Why don’t we have more time at the end of the day because we’re definitely doing stuff faster than when we were typing or sending telegrams. I think as we create more time, we invent more stuff to fill it up.
So we will always be pursuing that unpursuable [sic], unattainable moment of getting that much work done and then stopping because now there’s more stuff both with work and entertainment to fill up the time that we’ve freed up.
David Pogue: How has technology made our lives better?
I don’t think I’m in any better position to answer that than anybody.
) that I wrote in early 1987, in the 2nd year of my undergraduate degree at University College Dublin, Ireland.
In 4th year (early 1989), I hooked it up to my Net account (on the node IRLEARN on EARN/BITNET), so that when I was logged off (or to be precise, disconnected, from a VM/CMS system), it would process all talk messages sent to me.
How can they the iframe on a different domain communicate with the script without being blocked for security reasons? But think twice before starting this project for there's a lot of solutions on the market.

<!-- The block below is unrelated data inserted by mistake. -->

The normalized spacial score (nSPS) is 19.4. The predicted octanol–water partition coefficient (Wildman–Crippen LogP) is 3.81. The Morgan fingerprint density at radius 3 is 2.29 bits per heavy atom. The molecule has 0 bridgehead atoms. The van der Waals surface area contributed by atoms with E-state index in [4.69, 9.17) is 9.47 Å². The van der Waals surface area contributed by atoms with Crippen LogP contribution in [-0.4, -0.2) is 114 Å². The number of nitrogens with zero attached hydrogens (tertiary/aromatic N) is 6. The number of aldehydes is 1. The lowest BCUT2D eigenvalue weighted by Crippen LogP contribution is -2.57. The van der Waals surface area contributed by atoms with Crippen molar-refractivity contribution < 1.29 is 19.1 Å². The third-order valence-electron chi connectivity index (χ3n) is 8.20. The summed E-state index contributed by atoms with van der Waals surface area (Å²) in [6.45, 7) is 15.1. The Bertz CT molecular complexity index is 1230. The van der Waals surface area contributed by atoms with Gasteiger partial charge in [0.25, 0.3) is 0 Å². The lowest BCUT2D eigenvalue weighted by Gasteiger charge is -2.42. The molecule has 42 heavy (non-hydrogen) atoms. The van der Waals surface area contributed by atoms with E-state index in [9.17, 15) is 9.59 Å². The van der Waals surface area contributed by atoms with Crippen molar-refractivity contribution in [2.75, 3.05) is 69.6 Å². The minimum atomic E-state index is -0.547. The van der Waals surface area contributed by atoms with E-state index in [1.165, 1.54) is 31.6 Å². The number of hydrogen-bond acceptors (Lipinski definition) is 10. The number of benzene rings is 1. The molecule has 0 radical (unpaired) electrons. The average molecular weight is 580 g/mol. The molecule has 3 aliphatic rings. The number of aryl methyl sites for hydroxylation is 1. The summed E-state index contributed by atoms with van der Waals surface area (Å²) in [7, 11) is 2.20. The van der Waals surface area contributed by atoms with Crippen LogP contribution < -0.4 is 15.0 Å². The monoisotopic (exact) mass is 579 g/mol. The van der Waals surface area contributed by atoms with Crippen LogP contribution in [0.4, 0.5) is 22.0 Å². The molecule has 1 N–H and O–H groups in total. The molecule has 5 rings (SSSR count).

"his programme induced a dialogue more human than any other I've seen" - Turing's biographer Andrew Hodges (author of Alan Turing: the Enigma) in "The Turing Test in practice".
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MGonz is finally written up as a book chapter: Humphrys, Mark (2008), "How my program passed the Turing Test", Chapter 15 of Parsing the Turing Test: Philosophical and Methodological Issues in the Quest for the Thinking Computer, Robert Epstein, Gary Roberts and Grace Beber (eds.), Springer, 2008.
This goes back to an "Eliza" AI chat program (see What is an "Eliza" program?
Touchtone phones are faster than rotary, e-mail is faster than postal, people have more of a voice on the world stage when they have a blog or they make a pod cast.
And the real question is, why hasn’t technology brought us more free time? Now that we can check our e-mail in the bathroom or work on our presentation on the subway.